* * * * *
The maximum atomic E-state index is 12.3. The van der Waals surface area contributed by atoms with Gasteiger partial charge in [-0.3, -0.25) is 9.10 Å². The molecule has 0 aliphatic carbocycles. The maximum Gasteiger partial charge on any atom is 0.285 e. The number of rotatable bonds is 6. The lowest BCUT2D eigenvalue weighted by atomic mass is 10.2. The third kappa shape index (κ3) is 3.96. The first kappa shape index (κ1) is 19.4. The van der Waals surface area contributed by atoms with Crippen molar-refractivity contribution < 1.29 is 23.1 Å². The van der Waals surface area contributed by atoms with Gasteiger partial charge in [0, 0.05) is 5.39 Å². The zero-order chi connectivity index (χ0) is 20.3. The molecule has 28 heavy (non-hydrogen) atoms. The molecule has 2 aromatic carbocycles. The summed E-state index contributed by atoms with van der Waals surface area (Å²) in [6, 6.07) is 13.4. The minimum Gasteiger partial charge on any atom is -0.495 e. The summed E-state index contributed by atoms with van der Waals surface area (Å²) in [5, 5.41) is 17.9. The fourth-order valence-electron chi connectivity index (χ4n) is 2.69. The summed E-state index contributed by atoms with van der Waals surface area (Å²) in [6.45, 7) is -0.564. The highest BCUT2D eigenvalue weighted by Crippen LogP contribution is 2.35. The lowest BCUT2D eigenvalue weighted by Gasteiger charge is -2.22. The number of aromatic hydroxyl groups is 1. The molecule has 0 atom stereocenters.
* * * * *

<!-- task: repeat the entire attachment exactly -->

The maximum atomic E-state index is 12.3. The van der Waals surface area contributed by atoms with Gasteiger partial charge in [-0.3, -0.25) is 9.10 Å². The molecule has 0 aliphatic carbocycles. The maximum Gasteiger partial charge on any atom is 0.285 e. The number of rotatable bonds is 6. The lowest BCUT2D eigenvalue weighted by atomic mass is 10.2. The third kappa shape index (κ3) is 3.96. The first kappa shape index (κ1) is 19.4. The van der Waals surface area contributed by atoms with Crippen molar-refractivity contribution < 1.29 is 23.1 Å². The van der Waals surface area contributed by atoms with Gasteiger partial charge in [0, 0.05) is 5.39 Å². The zero-order chi connectivity index (χ0) is 20.3. The molecule has 28 heavy (non-hydrogen) atoms. The molecule has 2 aromatic carbocycles. The summed E-state index contributed by atoms with van der Waals surface area (Å²) in [6, 6.07) is 13.4. The minimum Gasteiger partial charge on any atom is -0.495 e. The summed E-state index contributed by atoms with van der Waals surface area (Å²) in [5, 5.41) is 17.9. The fourth-order valence-electron chi connectivity index (χ4n) is 2.69. The summed E-state index contributed by atoms with van der Waals surface area (Å²) in [6.45, 7) is -0.564. The highest BCUT2D eigenvalue weighted by Crippen LogP contribution is 2.35. The lowest BCUT2D eigenvalue weighted by Gasteiger charge is -2.22. The number of aromatic hydroxyl groups is 1. The molecule has 0 atom stereocenters.